Now, I've always loved history, almost as much as I love reading. I most especially love ancient, ancient history in far-off places like Egypt or Rome. But I can appreciate American History a little more knowing I'm a descendent of Robert E. Lee, the general who surrendered to the North and ended the Civil War. I'm also related to Patrick Henry, that famous speaker from the Revolutionary War with his "Give me liberty, or give me death!" speech. This makes AP American History next year seem not so boring.

Historical Fiction isn't my style, you say. I'm a fantasy person, a modern romance kind of person, a supernatural fiction fan. What can I learn from the past?

I'm not saying you need to write historical fiction. I'm not saying to limit yourself to this genre, just because I am a history geek. But you can model any character after an ancient, real-life person.

I remember a story about an Egyptian pharaoh who built his capital city out in the desert and tried to do away with all of the old gods and goddesses, instead choosing to force his people to worship just the sun disk, Aten. This caused all sorts of tension with the priests of the old gods and goddesses, who had been at the top of the social pyramid and were now unemployed. This sort of unpopular absolute rule sounds familiar... like perhaps that cliched king in all those fantasy novels?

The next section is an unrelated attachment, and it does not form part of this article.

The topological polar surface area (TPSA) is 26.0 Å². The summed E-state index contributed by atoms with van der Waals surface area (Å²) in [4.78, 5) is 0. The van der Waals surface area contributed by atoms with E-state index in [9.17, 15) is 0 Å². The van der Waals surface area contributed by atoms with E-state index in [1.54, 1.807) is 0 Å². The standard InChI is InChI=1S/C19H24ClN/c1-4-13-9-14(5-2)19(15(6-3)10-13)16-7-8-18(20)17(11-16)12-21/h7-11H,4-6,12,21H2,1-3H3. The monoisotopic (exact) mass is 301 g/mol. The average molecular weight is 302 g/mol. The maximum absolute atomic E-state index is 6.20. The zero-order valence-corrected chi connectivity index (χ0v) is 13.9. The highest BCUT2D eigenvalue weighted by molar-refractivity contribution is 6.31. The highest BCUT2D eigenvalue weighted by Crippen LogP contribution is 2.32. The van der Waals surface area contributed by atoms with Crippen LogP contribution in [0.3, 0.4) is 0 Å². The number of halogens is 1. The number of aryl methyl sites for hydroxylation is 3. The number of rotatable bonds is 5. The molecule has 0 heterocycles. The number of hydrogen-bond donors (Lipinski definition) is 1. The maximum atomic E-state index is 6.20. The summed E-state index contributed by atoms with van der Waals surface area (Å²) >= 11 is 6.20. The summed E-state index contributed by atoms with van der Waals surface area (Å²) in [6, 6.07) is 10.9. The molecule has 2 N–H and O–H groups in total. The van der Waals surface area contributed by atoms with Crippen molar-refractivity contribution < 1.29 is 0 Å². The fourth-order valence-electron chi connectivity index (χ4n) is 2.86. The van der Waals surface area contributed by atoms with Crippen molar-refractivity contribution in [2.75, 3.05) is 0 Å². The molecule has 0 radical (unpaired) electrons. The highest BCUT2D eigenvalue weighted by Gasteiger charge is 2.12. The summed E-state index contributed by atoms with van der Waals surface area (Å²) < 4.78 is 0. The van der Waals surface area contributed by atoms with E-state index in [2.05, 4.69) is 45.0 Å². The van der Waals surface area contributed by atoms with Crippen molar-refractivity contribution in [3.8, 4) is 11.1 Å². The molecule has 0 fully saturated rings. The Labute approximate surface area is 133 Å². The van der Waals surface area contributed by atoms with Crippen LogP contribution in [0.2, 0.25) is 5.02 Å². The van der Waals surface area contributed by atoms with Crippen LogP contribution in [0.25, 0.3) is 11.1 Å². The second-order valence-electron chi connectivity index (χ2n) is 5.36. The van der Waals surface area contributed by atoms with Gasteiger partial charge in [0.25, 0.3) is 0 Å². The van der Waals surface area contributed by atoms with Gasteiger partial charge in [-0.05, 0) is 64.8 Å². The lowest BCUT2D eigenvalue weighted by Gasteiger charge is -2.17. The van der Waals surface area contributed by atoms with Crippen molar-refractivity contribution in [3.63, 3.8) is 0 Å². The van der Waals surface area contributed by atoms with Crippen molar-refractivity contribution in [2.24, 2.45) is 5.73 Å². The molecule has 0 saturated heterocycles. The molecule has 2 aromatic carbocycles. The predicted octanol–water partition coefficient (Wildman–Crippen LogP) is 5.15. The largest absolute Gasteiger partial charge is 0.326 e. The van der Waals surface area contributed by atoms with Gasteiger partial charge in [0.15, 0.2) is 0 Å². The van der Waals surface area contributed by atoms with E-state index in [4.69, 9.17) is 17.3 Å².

Think of the creation of the atomic bomb. Such a destructive weapon. We Americans unleashed it on Japan anyways, to end a war. And it caused a whole bunch of other, ethical/medical dilemmas. Was it right? Maybe your novel can benefit from a controversial weapon. Maybe your world can benefit from unlooked for problems due to a political decision.

My point, in this rambling rant about reality, is that researching the past can help any novel. It's not strictly limited to historical fiction. Even modern day romances can include a little old-school history. After all, history is full of relatable characters, interesting settings, and tension/conflict.


Tuesday, August 14, 2012

Book Review: Nevermore by James Patterson